After working in Special Collections for a while, we meet many people who leave a lasting impression on us—collectors, donors of papers, students, and researchers, among others, who devote countless hours to their work in these collections. In the midst of comings and goings, some individuals stand out, and one of them deserves special recognition.
It is with heavy hearts, but also fond memories, that we remember the time we spent with Lucy Hartmann, who passed away on June 22. We got to know Lucy during the time she spent working in Special Collections through the UI REACH program. Lucy was dedicated to her tasks in Special Collections, helping us with filing, sorting, cleaning books, and other duties that helped us to tackle some things that we may not have otherwise been able to resolve. Her contributions to our activities were real and meaningful, and the focus she applied to her work impressed us all. We were able to share some of our favorite items in the collections with her, and were delighted to be able to throw a party for her to commemorate her graduation from UI REACH.
I speak on behalf of the entire staff of Special Collections when I say that she will be missed, that her time with us will not be forgotten, and that her efforts are truly appreciated as we continue to go about our daily business. Her time in our department may have been relatively brief, but the impression she made on us is something that will endure with us for a long time to come.
Over the years that we have been involved with UI REACH, thanks to the efforts of our Department Manager Kathy Hodson, we have been fortunate to be able to work with, and learn from, people such as Lucy and former students Alex and Jeff. We look forward to continuing this relationship, and to remembering Lucy by extending opportunities to more students in the future.
Yesterday I walked into a meeting to discuss an upcoming exhibition we are putting together on World War II. On the book truck I pushed in front of me were several boxes from the papers of Stewart Stern. Stern was a World War II veteran, a survivor of the Battle of the Bulge, who went on to a long career as a Hollywood screenwriter (of films such as Rebel Without a Cause) and a teacher. My colleague who greeted me saw the boxes and said that Stewart had passed away, at the age of 92.
My heart immediately sank. Just this past summer Stewart had visited us from his home in Washington state, making the drive across the country with his wife. He came to visit us in the library where his papers are housed, to answer some lingering questions he had about his work that only his own papers could answer, and to see where his legacy was cared for. The visit with Stewart was the kind of occasion that makes this job among the most meaningful occupations a person could have—sitting with someone like Stewart, listening to his stories about Jimmy (James Dean), his days as an actor in theatrical productions at Iowa, about his friends from the war, experiences that still made him choke up so many decades later. He was thrilled to see his papers, and he was so full of life. When I asked if I could take his picture in the stacks as he surveyed his boxes, I thought I would get a nice shot of him smiling. Instead, as I pointed the camera, he sprang into action, sweeping his arms open to proudly display his life’s work. He laughed like a child.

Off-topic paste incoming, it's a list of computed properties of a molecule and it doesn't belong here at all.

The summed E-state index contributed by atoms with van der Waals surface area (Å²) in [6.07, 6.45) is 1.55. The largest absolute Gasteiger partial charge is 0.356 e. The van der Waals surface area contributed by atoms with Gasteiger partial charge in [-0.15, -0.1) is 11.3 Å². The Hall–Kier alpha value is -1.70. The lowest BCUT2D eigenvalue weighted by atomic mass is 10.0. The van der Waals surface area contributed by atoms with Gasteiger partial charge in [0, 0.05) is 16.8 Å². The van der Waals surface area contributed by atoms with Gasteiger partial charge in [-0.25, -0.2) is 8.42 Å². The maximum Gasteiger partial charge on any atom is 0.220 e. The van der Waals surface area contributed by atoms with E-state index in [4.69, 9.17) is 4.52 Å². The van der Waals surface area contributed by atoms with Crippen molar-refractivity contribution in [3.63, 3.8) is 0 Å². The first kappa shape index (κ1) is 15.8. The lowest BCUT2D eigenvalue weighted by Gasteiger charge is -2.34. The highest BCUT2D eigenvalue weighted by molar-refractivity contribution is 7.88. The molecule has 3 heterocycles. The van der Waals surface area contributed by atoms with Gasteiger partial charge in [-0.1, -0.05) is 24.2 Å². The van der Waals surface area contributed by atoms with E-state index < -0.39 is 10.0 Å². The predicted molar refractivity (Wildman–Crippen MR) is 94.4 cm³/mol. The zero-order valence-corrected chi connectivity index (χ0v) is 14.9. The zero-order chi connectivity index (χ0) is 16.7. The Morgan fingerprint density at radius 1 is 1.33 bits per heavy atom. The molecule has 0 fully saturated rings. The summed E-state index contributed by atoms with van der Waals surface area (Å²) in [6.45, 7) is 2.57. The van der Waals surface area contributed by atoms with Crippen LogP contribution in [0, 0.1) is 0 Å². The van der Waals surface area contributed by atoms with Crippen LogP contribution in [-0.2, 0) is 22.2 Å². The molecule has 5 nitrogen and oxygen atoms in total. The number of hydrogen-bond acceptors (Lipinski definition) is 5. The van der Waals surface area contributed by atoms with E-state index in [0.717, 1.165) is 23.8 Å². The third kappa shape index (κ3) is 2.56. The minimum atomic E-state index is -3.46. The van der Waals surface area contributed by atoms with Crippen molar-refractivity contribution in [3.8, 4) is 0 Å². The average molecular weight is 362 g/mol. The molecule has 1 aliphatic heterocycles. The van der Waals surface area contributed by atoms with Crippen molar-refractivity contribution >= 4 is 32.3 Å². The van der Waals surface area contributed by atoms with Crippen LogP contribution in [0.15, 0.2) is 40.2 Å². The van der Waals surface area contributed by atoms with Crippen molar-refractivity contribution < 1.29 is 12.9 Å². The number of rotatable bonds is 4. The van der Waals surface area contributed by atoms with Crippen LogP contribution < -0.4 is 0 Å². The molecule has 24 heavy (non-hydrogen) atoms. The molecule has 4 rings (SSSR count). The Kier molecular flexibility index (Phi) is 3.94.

After this meeting with Stewart, I thought about how enjoyable the experience was, and how much I looked forward to seeing him again. The sadness in knowing that will now not be possible is tempered by the knowledge that he entrusted us with his papers, and we have the ability, and the responsibility, to tell others of his accomplishments. This summer a piece or two from Stewart’s wartime papers will be on display in the University of Iowa’s Mobile Museum—please visit us if we are in your town, and help us remember the life of a fascinating man.
If you have been following any of our social media feeds over the past few days, you may have noticed photos popping up of newly-acquired incunables. So, what’s going on here? First, some background:
Incunables are books printed in Europe during the fifteenth century, between 1450 and 1501, examples of the earliest printed books. The incunabula period is the focus of a great deal of study—the development of printing, and how it affected the design, distribution, and reception of books, remains central to our understanding of book history.
Here at Iowa, we have long held a respectable collection of incunabula, and these books are frequently called for in classes and exhibitions. In recent years, these books have been examined extensively by Tim Barrett for his study of early papermaking, and Iowa is also home to the Atlas of Early Printing, an interactive overview of the spread and development of printing in Europe. The UI Center for the Book continues to pass along the art and craft of letterpress printmaking that first flourished in the incunabula period.
Our recent acquisitions are an attempt to add examples of books and subjects in the incunabula period that we have not had previously. This collection development has been made possible due to the support of the University Libraries acquisitions fund and the Libraries’ Collection Management Committee.